Welcome to the latest edition of the Australian SKA Project Director’s Update, where I give a rundown on developments in building the next generation of radio astronomy capability.
Australia set to become SKA Observatory founding member
I am very happy to share the news that on Tuesday this week, Australia ratified the Square Kilometre Array (SKA) Observatory Convention, our final step to becoming a founding member of the SKA Observatory. This is the culmination of years of effort by many dedicated people and I thank everyone for their contribution in reaching this important milestone.
The SKA Observatory is the Intergovernmental Organisation (IGO) that will construct and operate the SKA telescopes. Australia joins South Africa, Italy and the Netherlands in finalising their countries’ preparations for the new organisation to be established. The United Kingdom, China and Portugal are set to complete their processes in the coming months.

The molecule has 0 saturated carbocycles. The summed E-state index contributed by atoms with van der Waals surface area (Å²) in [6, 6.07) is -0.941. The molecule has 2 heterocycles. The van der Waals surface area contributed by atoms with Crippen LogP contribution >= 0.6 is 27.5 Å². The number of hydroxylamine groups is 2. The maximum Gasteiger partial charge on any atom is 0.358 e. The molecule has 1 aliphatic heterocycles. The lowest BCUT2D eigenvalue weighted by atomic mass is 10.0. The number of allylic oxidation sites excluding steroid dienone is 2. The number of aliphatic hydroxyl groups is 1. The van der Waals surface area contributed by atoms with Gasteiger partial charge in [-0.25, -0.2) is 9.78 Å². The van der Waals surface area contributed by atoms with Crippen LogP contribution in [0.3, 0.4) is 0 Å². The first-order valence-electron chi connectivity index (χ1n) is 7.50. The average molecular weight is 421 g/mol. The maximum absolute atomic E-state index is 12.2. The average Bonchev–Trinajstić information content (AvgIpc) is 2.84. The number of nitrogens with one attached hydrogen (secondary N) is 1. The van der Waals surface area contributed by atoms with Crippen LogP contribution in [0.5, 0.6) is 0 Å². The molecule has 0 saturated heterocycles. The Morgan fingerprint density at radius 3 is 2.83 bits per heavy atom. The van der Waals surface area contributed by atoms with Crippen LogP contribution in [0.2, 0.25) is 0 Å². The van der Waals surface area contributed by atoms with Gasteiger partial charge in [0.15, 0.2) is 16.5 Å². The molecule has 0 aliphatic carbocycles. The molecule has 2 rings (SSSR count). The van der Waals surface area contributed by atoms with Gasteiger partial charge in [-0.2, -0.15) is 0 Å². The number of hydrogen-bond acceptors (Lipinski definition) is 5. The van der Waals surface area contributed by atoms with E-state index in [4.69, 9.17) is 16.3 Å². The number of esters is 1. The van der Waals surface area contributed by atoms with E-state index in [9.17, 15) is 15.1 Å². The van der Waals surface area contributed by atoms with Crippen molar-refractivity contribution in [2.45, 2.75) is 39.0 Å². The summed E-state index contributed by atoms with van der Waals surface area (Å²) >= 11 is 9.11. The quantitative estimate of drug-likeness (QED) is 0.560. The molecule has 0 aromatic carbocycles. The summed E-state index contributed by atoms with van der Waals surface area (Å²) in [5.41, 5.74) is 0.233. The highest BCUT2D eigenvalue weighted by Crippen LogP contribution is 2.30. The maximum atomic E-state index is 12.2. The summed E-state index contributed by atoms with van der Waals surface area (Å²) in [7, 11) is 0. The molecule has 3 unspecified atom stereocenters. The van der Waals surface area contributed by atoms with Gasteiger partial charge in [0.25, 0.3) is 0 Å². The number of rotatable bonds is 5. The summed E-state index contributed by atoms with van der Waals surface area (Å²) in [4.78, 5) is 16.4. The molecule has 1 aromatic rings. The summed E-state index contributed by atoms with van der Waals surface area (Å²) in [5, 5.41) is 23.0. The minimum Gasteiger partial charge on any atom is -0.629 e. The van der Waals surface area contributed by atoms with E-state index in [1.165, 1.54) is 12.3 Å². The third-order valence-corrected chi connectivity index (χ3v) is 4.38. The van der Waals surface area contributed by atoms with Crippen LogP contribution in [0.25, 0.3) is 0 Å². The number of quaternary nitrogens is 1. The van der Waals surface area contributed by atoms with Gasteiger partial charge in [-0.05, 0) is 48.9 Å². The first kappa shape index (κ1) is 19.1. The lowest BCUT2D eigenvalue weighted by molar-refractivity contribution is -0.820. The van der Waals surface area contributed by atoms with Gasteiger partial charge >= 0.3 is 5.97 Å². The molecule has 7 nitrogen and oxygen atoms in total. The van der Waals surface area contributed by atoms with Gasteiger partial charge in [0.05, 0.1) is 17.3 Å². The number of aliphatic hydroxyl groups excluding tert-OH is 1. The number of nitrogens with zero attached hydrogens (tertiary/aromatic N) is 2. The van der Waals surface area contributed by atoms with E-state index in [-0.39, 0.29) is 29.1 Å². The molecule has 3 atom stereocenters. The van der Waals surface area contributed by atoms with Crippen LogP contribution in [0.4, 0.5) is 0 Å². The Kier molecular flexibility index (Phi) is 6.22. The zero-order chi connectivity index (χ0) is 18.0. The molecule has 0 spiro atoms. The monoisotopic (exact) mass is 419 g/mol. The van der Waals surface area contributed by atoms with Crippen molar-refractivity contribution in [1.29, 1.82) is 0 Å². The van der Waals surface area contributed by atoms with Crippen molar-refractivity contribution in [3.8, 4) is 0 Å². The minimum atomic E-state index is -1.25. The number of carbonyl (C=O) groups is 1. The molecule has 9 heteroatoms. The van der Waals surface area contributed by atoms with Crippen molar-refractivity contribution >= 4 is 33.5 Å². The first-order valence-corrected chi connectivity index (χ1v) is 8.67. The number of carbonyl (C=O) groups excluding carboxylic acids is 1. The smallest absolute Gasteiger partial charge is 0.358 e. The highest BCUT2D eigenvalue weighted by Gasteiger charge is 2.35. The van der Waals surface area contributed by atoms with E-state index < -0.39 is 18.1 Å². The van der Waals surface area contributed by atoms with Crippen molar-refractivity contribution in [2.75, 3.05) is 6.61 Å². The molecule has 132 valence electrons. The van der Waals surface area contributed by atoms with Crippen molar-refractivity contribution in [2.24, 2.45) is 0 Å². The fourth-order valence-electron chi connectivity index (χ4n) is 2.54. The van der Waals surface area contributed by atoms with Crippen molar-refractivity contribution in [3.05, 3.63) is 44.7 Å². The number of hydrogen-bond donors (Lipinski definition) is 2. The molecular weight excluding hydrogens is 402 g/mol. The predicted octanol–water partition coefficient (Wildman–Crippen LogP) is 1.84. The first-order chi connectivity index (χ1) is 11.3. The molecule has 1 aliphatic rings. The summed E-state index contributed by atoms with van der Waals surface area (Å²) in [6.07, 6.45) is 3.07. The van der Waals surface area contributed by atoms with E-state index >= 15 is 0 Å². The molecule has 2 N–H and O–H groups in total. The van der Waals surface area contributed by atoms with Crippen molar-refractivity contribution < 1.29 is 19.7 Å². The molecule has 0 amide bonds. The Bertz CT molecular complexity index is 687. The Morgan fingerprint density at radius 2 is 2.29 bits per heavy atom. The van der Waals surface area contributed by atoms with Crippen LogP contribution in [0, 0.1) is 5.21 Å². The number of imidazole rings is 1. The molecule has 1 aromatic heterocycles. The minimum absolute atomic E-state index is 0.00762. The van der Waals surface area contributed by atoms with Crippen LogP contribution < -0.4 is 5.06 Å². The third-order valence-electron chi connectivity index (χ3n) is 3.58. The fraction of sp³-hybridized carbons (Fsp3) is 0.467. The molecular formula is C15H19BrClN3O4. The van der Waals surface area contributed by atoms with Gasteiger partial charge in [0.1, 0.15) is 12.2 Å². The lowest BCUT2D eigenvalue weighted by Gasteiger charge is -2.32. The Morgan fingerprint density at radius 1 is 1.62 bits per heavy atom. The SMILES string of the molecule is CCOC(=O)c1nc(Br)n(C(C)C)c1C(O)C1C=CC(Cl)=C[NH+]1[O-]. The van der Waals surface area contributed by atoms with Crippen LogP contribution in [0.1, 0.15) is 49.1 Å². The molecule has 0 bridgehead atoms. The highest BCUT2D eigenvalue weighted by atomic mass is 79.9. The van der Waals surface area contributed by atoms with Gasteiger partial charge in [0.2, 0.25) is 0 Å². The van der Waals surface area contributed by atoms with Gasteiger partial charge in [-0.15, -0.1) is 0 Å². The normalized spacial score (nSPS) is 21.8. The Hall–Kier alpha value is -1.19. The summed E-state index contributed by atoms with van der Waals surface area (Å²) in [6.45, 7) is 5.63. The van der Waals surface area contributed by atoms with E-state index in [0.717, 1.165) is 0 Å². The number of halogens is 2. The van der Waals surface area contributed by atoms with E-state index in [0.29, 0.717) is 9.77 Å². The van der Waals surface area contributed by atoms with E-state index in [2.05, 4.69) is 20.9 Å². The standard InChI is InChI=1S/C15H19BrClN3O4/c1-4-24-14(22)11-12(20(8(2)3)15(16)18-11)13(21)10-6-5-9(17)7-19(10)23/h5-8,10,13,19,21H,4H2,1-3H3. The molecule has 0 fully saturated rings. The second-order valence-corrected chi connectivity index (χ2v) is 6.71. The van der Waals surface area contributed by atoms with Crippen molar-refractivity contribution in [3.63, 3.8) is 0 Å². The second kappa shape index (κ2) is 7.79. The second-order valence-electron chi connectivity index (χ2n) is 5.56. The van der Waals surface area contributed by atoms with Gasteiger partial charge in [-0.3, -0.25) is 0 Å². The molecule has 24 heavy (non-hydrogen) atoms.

Construction Proposal and delivery plan endorsed
Further exciting news for the project was announced this week, with the SKA Organisation Board having unanimously endorsed the Construction Proposal and the associated Observatory Establishment and Delivery Plan. These are critical foundation documents and the culmination of the multi-year global pre-construction design phase. They will now be considered for final approval by the SKA Observatory Council, once it is established. Congratulations to the SKA Office and the many institutional partners around the world that contributed to this mammoth effort.
This week’s big announcements speak to the commitment and determination of the SKA partnership in the face of the global COVID-19 pandemic. This progress puts the project on a path to move into the construction phase in mid-2021, opening up contract opportunities for Australian businesses.
Negotiations around the allocation of industrial work packages have also made significant progress in recent months. As part of the agreement to join the SKA Observatory, every member country can expect to receive around 70% ‘fair work return’ on contributions to construction contracts.
While the details are being finalised, we know a large part of Australia’s allocations will see Australian businesses developing the infrastructure around the site. This includes work on roads and tracks, a new runway, trenches for power and fibre optic cables, and constructing buildings we’ll need on site.